Price Sensitivity in Healthcare

“$14,322 for my x-ray? Those doctors are crooks.” Family members utter government propaganda from time to time, and it is up to us to debunk their bunk.

Forget that it is immoral to force people to subsidize programs, forget that health care is a product– no more mystical than any other. These things are true, of course, but let’s look at why exactly health care is so expensive.

When you see prices that are bananas, you just know there is something wrong with the pricing of the product. The whole idea of the market is that consumers drive prices down because they always want to get a deal– nobody wants to get screwed– and prices reflect what they will pay for the product today. But how much they are willing to pay is much higher when they are not really paying it.

Why Healthcare is so Expensive

Although it is always fun to rail against service providers and especially doctors, who wear those ridiculously presumptive costumes, it is not the doctors that we need to blame.

Vijay Boyapati, a former Google engineer, illuminated four causes of rising costs of healthcare.

1) Employer Health Insurance

Employers are expected to pay for healthcare in the United States because people “need” healthcare. People need to eat and most need to drive, yet employers don’t furnish their workers with Subway sandwiches and Chevy Cruzes.

Employers didn’t provide insurance for their employees until a 1943 tax law made this kinds of insurance tax-free. And besides, employers needed a lure for workers during World War II– a period of evil price controls and wage caps. Employers could sell the benefit of insurance to workers rather than offering better wages.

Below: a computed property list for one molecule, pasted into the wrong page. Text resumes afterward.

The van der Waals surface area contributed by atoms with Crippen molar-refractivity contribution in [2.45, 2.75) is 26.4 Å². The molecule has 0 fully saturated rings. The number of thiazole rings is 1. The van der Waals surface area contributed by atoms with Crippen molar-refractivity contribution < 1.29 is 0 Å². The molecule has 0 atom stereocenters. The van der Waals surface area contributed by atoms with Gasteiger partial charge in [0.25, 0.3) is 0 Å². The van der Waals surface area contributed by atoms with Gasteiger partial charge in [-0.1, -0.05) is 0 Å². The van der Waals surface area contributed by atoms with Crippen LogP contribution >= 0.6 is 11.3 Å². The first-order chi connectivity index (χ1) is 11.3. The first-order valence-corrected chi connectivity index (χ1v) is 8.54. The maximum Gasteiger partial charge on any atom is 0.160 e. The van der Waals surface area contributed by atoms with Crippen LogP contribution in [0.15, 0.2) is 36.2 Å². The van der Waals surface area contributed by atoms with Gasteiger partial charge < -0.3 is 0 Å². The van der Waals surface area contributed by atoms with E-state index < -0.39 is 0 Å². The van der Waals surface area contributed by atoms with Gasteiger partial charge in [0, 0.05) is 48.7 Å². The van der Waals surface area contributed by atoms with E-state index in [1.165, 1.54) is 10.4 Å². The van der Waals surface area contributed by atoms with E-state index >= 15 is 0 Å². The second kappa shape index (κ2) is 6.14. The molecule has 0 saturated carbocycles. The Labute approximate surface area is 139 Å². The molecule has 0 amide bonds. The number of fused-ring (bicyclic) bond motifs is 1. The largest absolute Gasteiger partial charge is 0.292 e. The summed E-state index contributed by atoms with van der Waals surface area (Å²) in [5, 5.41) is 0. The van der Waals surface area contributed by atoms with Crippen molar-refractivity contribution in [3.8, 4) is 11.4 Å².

Employees take advantage of company expense accounts, whether they have to do with travel or healthcare or anything else. Using company money liberalizing their spending habits; whereas paying for themselves would promote a more salubrious atmosphere of spending sanity.

And it is not just on the consumer side that people tend to spend more– doctors too favor far more expensive treatments for only marginally better services. Boyapati noted, “This is the opposite of how the price mechanism works in a free market, where consumers (who are paying out of their own pocket) search for the cheapest prices and providers work hard to provide services that are equally efficacious but less costly.”

 

2) Licensure

Licensure limits supply of providers, supposedly to protect patients. It also happens to maintain high wages for providers. Consumer-driven prices would allow medical houses to find the most efficient uses of their personnel. Unfortunately, the American Medical Association (AMA) makes rational allocation of resources impossible by restricting what each medical worker can do. You can argue that this regulation makes people safer, but you must admit that it shoots the costs up into space.

 

3) Obesity

Obesity is perhaps the biggest health problem of 21st century America. Boyapati blamed the US government’s subsidizing of corn production for the fact that Americans consume 73 pounds of corn-based sweetener per year per person. Americans eat 10% more calories than they did in 1977, due in part to mass subsidies given to food-producers. Increases in obesity numbers cause a corresponding increase in demand for “fat” doctors- who spend their time helping out people with the diseases of fat.

 

4) Intellectual Property

Pharmaceutical companies enjoy government-sanctioned monopolies on their medical patents. Thus they can charge as much as they want without worrying about competing producers. Although patents might well be a legitimate cost of business put on consumers to protect innovators, it is clear that patents drive up prices by excluding competitors. The government heavily regulates patents in the healthcare industry, sharply diminishing the ability to compete.

 

Conclusion

It is not a mystery why medical costs are so high. How could it be otherwise with such a pronounced level of state intervention? Without the price sensitivity associated with free markets, companies and governments just set whatever prices they want.

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